Written By: Deborah Hopkinson
Illustrated by: Kristy Caldwell
For Ages: 4-8 years
Topics Covered: Feminism, Worker’s Rights, Activism, Legislation, History.
Even if you haven’t heard of Frances Perkins, you’ve certainly heard of Social Security, which she helped FDR make into a reality for Americans. This book explores the life of lifelong activist Frances Perkins, and how her social justice work still impacts citizens today.
Frances was born in 1880 in Boston to a family that believed in social service and education, which provided many opportunities for Frances to use her privilege to help others and even get a master’s degree! After she witnessed the tragic Triangle Shirtwaist Factory fire, Frances vowed to help workers get better working conditions and hours. She began working with lawmakers and brought them into the factories to see the heinous working conditions that children were enduring for a meager paycheck. Frances’ tireless work eventually landed her with a job on the presidential cabinet-the first woman to do so! With FDR, Frances created the first version of Social Security benefits, which we still have today.
I really like the additional information in back about Frances, and Social Security. Frances was a force to be reckoned with, and her core beliefs rooted in social justice are inspiring as some legislators push for the second iteration of the New Deal, the Green New Deal. Thanks to Frances Perkins is an awesome book for the young social justice warrior in your life!
This book was kindly sent to us by Peachtree Publishing, but all opinions are my own.
Deborah Hopkinson has a masters degree in Asian Studies from the University of Hawai’i at Manoa, where she studied the role of women in 13th-century Japanese Buddhism. She lived in Honolulu for 20 years and practiced Zen Buddhism with the late Roshi Robert Aitken, founder of the Diamond Sangha and Buddhist Peace Fellowship. She lives near Portland, Oregon, where she writes books for children and teens.
She is the author of more than 50 books for young readers including picture books, middle grade fiction, and nonfiction. At schools and conferences she helps bring history and research alive. Her work is well-suited for STEM, STEAM, and CCSS connections.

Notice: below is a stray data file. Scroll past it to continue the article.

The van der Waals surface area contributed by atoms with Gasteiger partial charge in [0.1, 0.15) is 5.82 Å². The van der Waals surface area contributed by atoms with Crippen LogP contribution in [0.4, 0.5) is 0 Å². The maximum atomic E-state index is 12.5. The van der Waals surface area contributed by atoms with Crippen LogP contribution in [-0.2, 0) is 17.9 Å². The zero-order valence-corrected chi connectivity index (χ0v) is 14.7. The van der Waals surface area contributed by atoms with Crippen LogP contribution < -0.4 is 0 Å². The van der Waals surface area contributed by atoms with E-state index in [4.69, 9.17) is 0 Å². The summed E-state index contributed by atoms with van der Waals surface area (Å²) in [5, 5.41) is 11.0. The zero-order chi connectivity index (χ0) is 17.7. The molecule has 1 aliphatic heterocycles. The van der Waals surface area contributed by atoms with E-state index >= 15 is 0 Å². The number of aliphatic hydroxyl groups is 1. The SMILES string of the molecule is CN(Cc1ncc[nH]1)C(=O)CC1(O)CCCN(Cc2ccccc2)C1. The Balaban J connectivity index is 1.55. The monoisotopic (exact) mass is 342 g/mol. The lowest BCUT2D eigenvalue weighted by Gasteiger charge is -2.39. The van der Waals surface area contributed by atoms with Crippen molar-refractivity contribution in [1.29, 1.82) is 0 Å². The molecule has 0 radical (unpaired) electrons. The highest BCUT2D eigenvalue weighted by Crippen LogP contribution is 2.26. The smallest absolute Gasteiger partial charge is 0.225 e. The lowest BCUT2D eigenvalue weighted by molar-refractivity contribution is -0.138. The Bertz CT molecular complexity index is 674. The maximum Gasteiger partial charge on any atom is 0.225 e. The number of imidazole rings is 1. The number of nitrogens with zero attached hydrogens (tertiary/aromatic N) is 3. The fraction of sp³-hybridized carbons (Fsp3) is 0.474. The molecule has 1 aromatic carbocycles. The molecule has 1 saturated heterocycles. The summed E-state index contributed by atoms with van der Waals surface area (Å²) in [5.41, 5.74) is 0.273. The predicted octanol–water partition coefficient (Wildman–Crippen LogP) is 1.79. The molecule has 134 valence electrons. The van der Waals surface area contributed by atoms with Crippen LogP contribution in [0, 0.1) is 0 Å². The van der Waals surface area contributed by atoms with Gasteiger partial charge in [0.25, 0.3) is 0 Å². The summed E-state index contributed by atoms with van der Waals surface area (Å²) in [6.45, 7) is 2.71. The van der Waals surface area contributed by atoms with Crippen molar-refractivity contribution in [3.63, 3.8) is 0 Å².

Deborah’s recent nonfiction includes DIVE! WWII Stories of Sailors and Submarines in the Pacific, named an Oregon Spirit Award Honor Book. Courage & Defiance, Stories of Spies, Saboteurs and Survivors in WWII Denmark, won a 2017 Oregon Book Award, and Titanic: Voices from the Disaster, was a Robert F. Sibert Award honor book and YALSA Excellence in Nonfiction finalist.
Deborah’s picture books include Ordinary Extraordinary Jane Austen, Sky Boys, How They Built the Empire State Building, a Boston Globe-Horn Book Honor book and Apples to Oregon. Follow the Moon Home won the Green Earth Book Award, while Steamboat School was named winner of a Jane Addams Children’s Book Award. Deborah’s middle grade novel, A Bandit’s Tale was a recommended title for the Charlotte Huck Award.The Great Trouble: A Mystery of London, the Blue Death, and a Boy Called Eel won the OCTE Oregon Spirit Award.
Deborah received a B.A. in English from the University of Massachusetts and an M.A. in Asian Studies from the University of Hawai’i at Manoa. She lives near Portland, OR with her family and a menagerie of pets. Her husband, Andy, is a winemaker and artist; her son, Dimitri, is a photographer and landscaper; her daughter, Rebekah, is a teacher and chalk artist, and her toddler grandson, Oliver, is simply extraordinary!
Kristy Caldwell is an illustrator from Louisiana, based in Brooklyn. Her first picture book, Flowers for Sarajevo, was a Kirkus Best Picture Book of 2017. She’s illustrated several books for kids, including upcoming picture book Thanks to Frances Perkins, Fighter for Workers’ Rights by Deborah Hopkinson (August 2020). Kristy also has a history of providing graphic art to theatre companies and is married to theatre director Kelly O’Donnell. She shares a studio with a gang of great artists: Ben Voldman, Chi Birmingham, Hyesu Lee, and Rumi Hara.
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